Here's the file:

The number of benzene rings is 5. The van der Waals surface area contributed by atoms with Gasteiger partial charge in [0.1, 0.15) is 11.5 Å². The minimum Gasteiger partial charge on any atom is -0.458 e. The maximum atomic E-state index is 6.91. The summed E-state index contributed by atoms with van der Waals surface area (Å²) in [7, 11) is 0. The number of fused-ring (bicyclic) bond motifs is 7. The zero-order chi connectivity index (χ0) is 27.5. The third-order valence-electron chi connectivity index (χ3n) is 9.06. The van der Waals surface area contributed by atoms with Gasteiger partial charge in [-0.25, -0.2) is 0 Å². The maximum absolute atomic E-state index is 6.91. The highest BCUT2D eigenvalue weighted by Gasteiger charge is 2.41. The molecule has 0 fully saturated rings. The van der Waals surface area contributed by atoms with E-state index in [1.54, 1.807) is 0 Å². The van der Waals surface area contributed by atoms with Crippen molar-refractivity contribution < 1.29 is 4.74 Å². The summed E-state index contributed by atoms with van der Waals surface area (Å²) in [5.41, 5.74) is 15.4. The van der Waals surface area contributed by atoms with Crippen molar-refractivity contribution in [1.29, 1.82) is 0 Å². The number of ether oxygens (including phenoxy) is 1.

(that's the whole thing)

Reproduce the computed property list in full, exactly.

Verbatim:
The number of benzene rings is 5. The van der Waals surface area contributed by atoms with Gasteiger partial charge in [0.1, 0.15) is 11.5 Å². The minimum Gasteiger partial charge on any atom is -0.458 e. The maximum atomic E-state index is 6.91. The summed E-state index contributed by atoms with van der Waals surface area (Å²) in [7, 11) is 0. The number of fused-ring (bicyclic) bond motifs is 7. The zero-order chi connectivity index (χ0) is 27.5. The third-order valence-electron chi connectivity index (χ3n) is 9.06. The van der Waals surface area contributed by atoms with Gasteiger partial charge in [-0.25, -0.2) is 0 Å². The maximum absolute atomic E-state index is 6.91. The highest BCUT2D eigenvalue weighted by Gasteiger charge is 2.41. The molecule has 0 fully saturated rings. The van der Waals surface area contributed by atoms with E-state index in [1.54, 1.807) is 0 Å². The van der Waals surface area contributed by atoms with Crippen molar-refractivity contribution < 1.29 is 4.74 Å². The summed E-state index contributed by atoms with van der Waals surface area (Å²) in [5.41, 5.74) is 15.4. The van der Waals surface area contributed by atoms with Crippen molar-refractivity contribution in [1.29, 1.82) is 0 Å². The number of ether oxygens (including phenoxy) is 1.